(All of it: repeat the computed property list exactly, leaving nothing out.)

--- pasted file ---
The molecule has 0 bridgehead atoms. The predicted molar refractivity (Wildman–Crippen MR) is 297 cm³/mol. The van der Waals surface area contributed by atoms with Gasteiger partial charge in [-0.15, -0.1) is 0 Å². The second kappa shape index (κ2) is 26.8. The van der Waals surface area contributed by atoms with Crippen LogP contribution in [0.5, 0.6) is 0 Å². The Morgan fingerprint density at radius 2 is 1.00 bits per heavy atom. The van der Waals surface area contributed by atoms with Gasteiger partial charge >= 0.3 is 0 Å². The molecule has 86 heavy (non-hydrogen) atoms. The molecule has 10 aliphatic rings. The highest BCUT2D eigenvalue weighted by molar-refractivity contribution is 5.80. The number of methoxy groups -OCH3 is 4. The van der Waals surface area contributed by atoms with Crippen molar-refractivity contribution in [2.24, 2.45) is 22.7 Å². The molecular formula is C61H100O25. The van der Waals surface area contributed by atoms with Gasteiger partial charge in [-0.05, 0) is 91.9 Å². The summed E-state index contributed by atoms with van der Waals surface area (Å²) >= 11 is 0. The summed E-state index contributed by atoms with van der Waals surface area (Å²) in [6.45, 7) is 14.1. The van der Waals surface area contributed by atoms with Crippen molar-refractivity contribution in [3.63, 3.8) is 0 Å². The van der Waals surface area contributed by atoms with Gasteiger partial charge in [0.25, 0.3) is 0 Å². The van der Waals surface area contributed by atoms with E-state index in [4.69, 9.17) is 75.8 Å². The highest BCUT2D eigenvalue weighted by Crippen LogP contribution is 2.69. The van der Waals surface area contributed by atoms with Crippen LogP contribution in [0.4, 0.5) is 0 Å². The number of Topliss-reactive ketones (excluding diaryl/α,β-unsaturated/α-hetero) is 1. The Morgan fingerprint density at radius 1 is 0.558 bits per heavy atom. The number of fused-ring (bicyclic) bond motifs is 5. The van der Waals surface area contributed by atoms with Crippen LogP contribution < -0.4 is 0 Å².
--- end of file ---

The molecule has 0 bridgehead atoms. The predicted molar refractivity (Wildman–Crippen MR) is 297 cm³/mol. The van der Waals surface area contributed by atoms with Gasteiger partial charge in [-0.15, -0.1) is 0 Å². The second kappa shape index (κ2) is 26.8. The van der Waals surface area contributed by atoms with Crippen LogP contribution in [0.5, 0.6) is 0 Å². The Morgan fingerprint density at radius 2 is 1.00 bits per heavy atom. The van der Waals surface area contributed by atoms with Gasteiger partial charge >= 0.3 is 0 Å². The molecule has 86 heavy (non-hydrogen) atoms. The molecule has 10 aliphatic rings. The highest BCUT2D eigenvalue weighted by molar-refractivity contribution is 5.80. The number of methoxy groups -OCH3 is 4. The van der Waals surface area contributed by atoms with Crippen molar-refractivity contribution in [2.24, 2.45) is 22.7 Å². The molecular formula is C61H100O25. The van der Waals surface area contributed by atoms with Gasteiger partial charge in [-0.05, 0) is 91.9 Å². The summed E-state index contributed by atoms with van der Waals surface area (Å²) >= 11 is 0. The summed E-state index contributed by atoms with van der Waals surface area (Å²) in [6.45, 7) is 14.1. The van der Waals surface area contributed by atoms with Crippen molar-refractivity contribution in [3.63, 3.8) is 0 Å². The van der Waals surface area contributed by atoms with Gasteiger partial charge in [0.25, 0.3) is 0 Å². The van der Waals surface area contributed by atoms with E-state index in [4.69, 9.17) is 75.8 Å². The highest BCUT2D eigenvalue weighted by Crippen LogP contribution is 2.69. The van der Waals surface area contributed by atoms with Crippen LogP contribution in [0.4, 0.5) is 0 Å². The number of Topliss-reactive ketones (excluding diaryl/α,β-unsaturated/α-hetero) is 1. The Morgan fingerprint density at radius 1 is 0.558 bits per heavy atom. The number of fused-ring (bicyclic) bond motifs is 5. The van der Waals surface area contributed by atoms with Crippen LogP contribution < -0.4 is 0 Å².